It is well documented that we live in an aging population, and that the cost of residential care often requires those who’ve saved money all their lives to sell their homes and surrender assets in order to pay for it.

The current threshold for ‘self-funding’ is £23,250.  If, therefore, on entering full-time residential care you have eligible assets over this value, you will usually be obliged to pay for the costs of that care. Given that such costs can range upwards from £500 per week, it follows that, often, the value of a resident’s estate can be reduced in a relatively short period of time.

If the care required is nursing care, however, rather than residential care, it may be that the patient is entitled to claim NHS Continuing Care Funding (CHC). Broadly speaking, CHC should be granted where it can be established that a patient has a primary health need. There is no legal definition of a primary health need, but it is established by reviewing the condition of a patient in numerous areas relating to their health and well-being.

Not everyone that requires an element of healthcare in their overall care package will be entitled to CHC, and it is not the case that certain health conditions will give rise to an automatic requirement for CHC. Each case must be assessed on its individual merits. In cases where CHC is refused, patients or their representatives may feel that the refusal is unfair or incorrect and naturally wish to consider their options.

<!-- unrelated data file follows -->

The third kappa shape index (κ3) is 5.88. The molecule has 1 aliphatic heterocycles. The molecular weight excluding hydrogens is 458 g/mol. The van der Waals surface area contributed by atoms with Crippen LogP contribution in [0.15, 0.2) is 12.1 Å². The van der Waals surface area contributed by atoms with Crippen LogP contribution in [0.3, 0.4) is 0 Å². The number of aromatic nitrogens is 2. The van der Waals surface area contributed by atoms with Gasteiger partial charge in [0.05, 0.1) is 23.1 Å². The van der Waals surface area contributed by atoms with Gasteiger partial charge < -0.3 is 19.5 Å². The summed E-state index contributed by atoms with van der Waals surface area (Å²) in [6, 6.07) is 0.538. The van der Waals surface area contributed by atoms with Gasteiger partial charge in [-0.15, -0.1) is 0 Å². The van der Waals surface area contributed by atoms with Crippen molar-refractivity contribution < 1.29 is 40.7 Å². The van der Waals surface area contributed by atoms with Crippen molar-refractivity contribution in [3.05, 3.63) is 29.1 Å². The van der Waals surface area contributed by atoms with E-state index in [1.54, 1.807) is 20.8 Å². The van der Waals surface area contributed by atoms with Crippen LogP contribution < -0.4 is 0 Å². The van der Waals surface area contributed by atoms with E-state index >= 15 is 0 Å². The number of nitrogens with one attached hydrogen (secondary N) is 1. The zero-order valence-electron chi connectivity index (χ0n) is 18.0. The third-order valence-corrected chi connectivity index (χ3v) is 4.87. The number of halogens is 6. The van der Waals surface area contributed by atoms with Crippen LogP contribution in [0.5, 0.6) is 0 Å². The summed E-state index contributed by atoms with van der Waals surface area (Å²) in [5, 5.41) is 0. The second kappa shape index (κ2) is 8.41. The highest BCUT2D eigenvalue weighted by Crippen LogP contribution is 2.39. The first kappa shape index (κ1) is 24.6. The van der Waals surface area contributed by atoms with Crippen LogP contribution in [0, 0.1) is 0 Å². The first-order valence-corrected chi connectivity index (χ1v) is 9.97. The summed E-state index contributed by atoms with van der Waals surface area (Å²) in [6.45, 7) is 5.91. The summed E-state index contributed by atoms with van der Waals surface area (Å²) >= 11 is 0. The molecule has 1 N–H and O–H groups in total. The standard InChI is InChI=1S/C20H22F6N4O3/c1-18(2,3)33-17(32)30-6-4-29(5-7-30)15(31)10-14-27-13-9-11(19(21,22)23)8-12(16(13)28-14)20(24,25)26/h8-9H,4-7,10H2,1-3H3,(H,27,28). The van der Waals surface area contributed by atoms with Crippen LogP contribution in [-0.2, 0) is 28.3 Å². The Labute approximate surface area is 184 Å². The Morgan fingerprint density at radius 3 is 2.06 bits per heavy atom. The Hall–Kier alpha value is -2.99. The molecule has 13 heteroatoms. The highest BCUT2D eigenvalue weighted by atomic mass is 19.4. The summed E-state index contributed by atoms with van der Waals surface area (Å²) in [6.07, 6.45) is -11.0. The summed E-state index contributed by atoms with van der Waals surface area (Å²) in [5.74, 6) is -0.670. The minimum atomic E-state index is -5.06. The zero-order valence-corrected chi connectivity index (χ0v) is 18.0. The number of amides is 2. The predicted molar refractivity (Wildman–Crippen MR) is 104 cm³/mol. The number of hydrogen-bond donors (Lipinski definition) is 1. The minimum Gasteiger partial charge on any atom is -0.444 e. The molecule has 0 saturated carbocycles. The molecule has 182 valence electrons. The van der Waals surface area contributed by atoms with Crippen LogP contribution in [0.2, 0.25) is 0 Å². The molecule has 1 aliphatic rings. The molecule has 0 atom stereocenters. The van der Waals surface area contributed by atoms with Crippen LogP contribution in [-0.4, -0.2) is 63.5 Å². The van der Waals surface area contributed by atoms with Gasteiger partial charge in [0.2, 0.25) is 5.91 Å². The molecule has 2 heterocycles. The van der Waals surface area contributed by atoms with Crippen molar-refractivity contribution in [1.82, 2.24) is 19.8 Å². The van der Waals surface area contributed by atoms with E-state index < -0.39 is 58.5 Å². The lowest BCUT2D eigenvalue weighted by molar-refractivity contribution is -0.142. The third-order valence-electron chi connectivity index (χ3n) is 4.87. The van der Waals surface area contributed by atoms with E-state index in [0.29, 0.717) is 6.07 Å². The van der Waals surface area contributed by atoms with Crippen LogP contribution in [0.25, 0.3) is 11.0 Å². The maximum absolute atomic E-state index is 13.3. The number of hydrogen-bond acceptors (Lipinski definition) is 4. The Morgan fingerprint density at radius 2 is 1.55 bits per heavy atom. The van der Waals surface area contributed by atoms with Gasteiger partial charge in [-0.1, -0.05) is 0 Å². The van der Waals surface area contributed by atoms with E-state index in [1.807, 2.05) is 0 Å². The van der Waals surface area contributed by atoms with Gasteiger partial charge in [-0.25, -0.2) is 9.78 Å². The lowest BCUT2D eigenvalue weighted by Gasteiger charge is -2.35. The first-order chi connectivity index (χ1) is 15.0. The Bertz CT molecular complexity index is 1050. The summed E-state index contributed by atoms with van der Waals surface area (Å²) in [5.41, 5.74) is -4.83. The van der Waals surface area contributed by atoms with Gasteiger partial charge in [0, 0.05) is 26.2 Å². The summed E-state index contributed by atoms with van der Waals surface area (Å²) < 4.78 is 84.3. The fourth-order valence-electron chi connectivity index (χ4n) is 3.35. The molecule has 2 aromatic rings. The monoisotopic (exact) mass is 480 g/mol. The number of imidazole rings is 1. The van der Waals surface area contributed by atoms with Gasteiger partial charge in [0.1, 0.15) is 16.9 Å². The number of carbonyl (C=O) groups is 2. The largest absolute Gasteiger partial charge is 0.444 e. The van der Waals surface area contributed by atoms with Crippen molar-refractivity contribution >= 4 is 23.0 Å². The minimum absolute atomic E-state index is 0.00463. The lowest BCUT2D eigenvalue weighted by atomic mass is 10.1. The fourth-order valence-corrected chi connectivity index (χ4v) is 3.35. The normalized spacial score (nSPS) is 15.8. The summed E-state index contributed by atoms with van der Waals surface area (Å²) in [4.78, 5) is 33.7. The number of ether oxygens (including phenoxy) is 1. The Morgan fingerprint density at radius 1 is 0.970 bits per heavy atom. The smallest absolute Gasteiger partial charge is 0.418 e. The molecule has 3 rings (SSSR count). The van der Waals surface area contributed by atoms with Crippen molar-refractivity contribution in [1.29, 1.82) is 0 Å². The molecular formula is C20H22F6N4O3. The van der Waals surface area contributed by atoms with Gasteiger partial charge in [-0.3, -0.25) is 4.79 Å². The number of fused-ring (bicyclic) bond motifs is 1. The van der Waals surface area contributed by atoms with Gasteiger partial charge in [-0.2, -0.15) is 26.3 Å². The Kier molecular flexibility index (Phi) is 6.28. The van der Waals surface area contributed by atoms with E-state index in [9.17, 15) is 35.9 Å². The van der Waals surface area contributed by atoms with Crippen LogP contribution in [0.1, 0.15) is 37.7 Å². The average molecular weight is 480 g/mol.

In order to apply for CHC, a patient or their representative must first apply to their local NHS Clinical Commissioning Group (CCG), who may agree to comprehensively review the patient’s condition subject to satisfactory completion of an initial questionnaire.

Reviews are carried out by a multi-disciplinary team, consisting of healthcare professionals involved in the care of the patient and, if successful, a recommendation to the CCG for full funding will be made.

CHC reviews are complicated and involve detailed consideration of the patient’s needs in a wide variety of categories, using all available evidence.

The solicitors at Humphries Kirk can assist at the outset by discussing the care needs of a patient with them or their representatives and ascertaining whether an application for CHC would be worthwhile. If CHC has been refused, Humphries Kirk can also review the available evidence and assist in reaching informed decisions about whether CHC should be granted, and whether an appeal should be considered.

For further assistance please visit the Humphries Kirk website or call  01202 725400.